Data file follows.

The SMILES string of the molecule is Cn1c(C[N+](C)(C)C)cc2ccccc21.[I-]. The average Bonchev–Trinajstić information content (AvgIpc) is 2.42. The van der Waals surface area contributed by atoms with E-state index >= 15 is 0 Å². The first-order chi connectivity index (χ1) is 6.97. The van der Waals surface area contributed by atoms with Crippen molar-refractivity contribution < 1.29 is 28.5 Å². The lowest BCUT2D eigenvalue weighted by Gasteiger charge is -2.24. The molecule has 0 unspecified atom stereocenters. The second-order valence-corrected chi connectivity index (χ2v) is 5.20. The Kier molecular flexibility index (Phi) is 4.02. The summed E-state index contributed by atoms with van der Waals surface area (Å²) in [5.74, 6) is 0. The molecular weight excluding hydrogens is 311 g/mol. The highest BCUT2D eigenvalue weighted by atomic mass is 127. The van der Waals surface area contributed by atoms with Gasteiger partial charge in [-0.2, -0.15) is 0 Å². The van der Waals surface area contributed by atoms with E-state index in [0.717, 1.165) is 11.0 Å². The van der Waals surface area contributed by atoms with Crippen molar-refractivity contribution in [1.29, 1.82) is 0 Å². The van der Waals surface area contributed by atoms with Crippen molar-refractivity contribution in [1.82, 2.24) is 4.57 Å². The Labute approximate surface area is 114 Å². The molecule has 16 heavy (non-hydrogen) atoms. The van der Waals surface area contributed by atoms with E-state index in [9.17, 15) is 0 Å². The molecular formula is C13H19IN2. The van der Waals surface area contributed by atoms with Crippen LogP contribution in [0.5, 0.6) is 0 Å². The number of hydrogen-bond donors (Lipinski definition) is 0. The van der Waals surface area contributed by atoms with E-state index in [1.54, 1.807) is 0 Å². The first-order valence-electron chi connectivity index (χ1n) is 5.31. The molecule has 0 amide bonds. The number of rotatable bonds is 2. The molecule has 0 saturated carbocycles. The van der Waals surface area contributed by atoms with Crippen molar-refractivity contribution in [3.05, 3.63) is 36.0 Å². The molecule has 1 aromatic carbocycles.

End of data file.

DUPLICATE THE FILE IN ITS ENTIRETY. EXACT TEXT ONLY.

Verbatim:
The SMILES string of the molecule is Cn1c(C[N+](C)(C)C)cc2ccccc21.[I-]. The average Bonchev–Trinajstić information content (AvgIpc) is 2.42. The van der Waals surface area contributed by atoms with E-state index >= 15 is 0 Å². The first-order chi connectivity index (χ1) is 6.97. The van der Waals surface area contributed by atoms with Crippen molar-refractivity contribution < 1.29 is 28.5 Å². The lowest BCUT2D eigenvalue weighted by Gasteiger charge is -2.24. The molecule has 0 unspecified atom stereocenters. The second-order valence-corrected chi connectivity index (χ2v) is 5.20. The Kier molecular flexibility index (Phi) is 4.02. The summed E-state index contributed by atoms with van der Waals surface area (Å²) in [5.74, 6) is 0. The molecular weight excluding hydrogens is 311 g/mol. The highest BCUT2D eigenvalue weighted by atomic mass is 127. The van der Waals surface area contributed by atoms with Gasteiger partial charge in [-0.2, -0.15) is 0 Å². The van der Waals surface area contributed by atoms with E-state index in [0.717, 1.165) is 11.0 Å². The van der Waals surface area contributed by atoms with Crippen molar-refractivity contribution in [1.29, 1.82) is 0 Å². The van der Waals surface area contributed by atoms with Crippen molar-refractivity contribution in [1.82, 2.24) is 4.57 Å². The Labute approximate surface area is 114 Å². The molecule has 16 heavy (non-hydrogen) atoms. The van der Waals surface area contributed by atoms with E-state index in [9.17, 15) is 0 Å². The molecular formula is C13H19IN2. The van der Waals surface area contributed by atoms with Crippen LogP contribution in [0.5, 0.6) is 0 Å². The number of hydrogen-bond donors (Lipinski definition) is 0. The van der Waals surface area contributed by atoms with E-state index in [1.54, 1.807) is 0 Å². The first-order valence-electron chi connectivity index (χ1n) is 5.31. The molecule has 0 amide bonds. The number of rotatable bonds is 2. The molecule has 0 saturated carbocycles. The van der Waals surface area contributed by atoms with Crippen molar-refractivity contribution in [3.05, 3.63) is 36.0 Å². The molecule has 1 aromatic carbocycles.